A Canadian court ruled Tuesday that Prime Minister Justin Trudeau’s use of a controversial federal law in early 2022 to target truckers protesting their industry’s Covid vaccine mandate was “unreasonable” and illegal.
The use of the Emergencies Act “does not bear the hallmarks of reasonableness — justification, transparency and intelligibility,” Federal Court Justice Richard Mosley wrote. “I conclude that there was no national emergency justifying the invocation of the Emergencies Act and the decision to do so was therefore unreasonable and ultra vires.” As the Canadian Broadcasting Corporation (CBC) explained, “ultra vires” is a term courts use “to refer to actions beyond the scope of the law.”
In early 2022, Trudeau’s government implemented a series of Covid shot mandates for various sectors of Canadian society, including a requirement for truckers crossing the U.S.-Canada border. The tyrannical mandate ultimately prompted Canadian truckers to launch the “Freedom Convoy,” a massive protest comprised of vehicles that ended outside Parliament Hill in the nation’s capital.
While peaceful, the protests evoked the ire of Trudeau, who used the Emergencies Act to mobilize the Canadian military and state intel agencies to forcibly remove the demonstrators gridlocking Ottawa. In addition to backing GoFundMe’s attempts to deplatform fundraising efforts for the convoy, Trudeau’s administration also expanded “its terrorist financing rules to target crowdfunding sites like the convoy’s new platform GiveSendGo,” The Federalist’s Jordan Boyd wrote, with Deputy Prime Minister and Finance Minister Chrystia Freeland baselessly claiming the platforms were “being used to support illegal blockades and illegal activity which is damaging the Canadian economy.”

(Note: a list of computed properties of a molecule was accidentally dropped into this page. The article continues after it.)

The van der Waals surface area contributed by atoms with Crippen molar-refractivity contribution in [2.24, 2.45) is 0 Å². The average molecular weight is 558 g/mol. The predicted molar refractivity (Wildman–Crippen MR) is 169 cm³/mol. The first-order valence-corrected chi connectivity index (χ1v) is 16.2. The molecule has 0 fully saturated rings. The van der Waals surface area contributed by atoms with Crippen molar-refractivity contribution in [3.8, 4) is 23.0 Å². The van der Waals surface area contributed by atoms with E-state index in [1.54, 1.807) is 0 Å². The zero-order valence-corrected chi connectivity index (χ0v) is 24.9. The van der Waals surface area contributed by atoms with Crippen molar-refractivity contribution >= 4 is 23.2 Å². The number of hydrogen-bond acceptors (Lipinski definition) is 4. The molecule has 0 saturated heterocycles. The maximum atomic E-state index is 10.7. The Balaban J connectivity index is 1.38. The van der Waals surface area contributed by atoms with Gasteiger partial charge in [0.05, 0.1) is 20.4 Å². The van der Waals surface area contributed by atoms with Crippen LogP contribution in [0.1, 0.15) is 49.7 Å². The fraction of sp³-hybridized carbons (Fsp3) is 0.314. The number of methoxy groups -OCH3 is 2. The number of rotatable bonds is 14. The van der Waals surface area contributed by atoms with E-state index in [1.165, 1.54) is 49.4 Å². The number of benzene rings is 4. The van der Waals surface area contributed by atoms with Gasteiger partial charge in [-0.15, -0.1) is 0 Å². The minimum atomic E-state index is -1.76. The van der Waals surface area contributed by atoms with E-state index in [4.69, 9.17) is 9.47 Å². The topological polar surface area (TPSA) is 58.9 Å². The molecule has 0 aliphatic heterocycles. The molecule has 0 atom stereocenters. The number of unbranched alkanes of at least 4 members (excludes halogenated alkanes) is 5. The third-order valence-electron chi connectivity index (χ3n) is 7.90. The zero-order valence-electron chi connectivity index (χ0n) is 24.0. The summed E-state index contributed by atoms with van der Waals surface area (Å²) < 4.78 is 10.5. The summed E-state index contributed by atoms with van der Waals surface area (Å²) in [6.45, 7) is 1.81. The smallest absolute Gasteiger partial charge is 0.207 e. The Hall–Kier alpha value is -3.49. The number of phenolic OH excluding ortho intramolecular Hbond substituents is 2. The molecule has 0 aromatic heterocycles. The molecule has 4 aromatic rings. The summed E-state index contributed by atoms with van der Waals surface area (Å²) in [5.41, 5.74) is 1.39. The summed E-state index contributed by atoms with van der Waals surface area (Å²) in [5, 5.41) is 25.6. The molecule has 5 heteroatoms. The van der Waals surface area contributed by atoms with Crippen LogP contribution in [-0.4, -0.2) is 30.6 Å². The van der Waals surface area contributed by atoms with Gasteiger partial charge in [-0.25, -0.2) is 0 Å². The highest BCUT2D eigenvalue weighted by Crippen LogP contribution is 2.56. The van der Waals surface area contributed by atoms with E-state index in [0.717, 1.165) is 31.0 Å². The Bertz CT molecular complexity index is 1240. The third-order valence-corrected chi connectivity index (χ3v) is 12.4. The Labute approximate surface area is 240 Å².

As if his abuse of the Emergencies Act weren’t despicable enough, Trudeau — who went into hiding upon the convoy’s arrival in Ottawa — also grossly smeared the protesters with the typical diatribe of leftist slanders, including accusations of “antisemitism, Islamophobia, anti-Black racism, homophobia, and transphobia.”
Despite his best attempt to play the role of a dictator, Trudeau’s use of the Emergencies Act went beyond the scope of what is permitted by Canadian law. While the Emergencies Act can be employed to manage a national emergency that “cannot be effectively dealt with under any other law of Canada,” Mosley determined that Trudeau’s actions far exceeded that threshold.
“The potential for serious violence, or being unable to say that there was no potential for serious violence was, of course, a valid reason for concern,” Mosley wrote. “But in my view, it did not satisfy the test required to invoke the Act, particularly as there was no evidence of a similar ‘hardened cell’ elsewhere in the country, only speculation, and the situation at Cou[r]ts had been resolved without violence.”
Mosley further ruled that the government’s financial crackdown violated demonstrators’ Charter rights “by permitting unreasonable search and seizure of the financial information of designated persons and the freezing of their bank and credit card accounts.”
Unsurprisingly, the Canadian government plans to appeal the ruling, with Freeland laughably claiming on Tuesday that the administration’s unlawful actions were “necessary” and “legal” because Canadian “national security was under real threat.”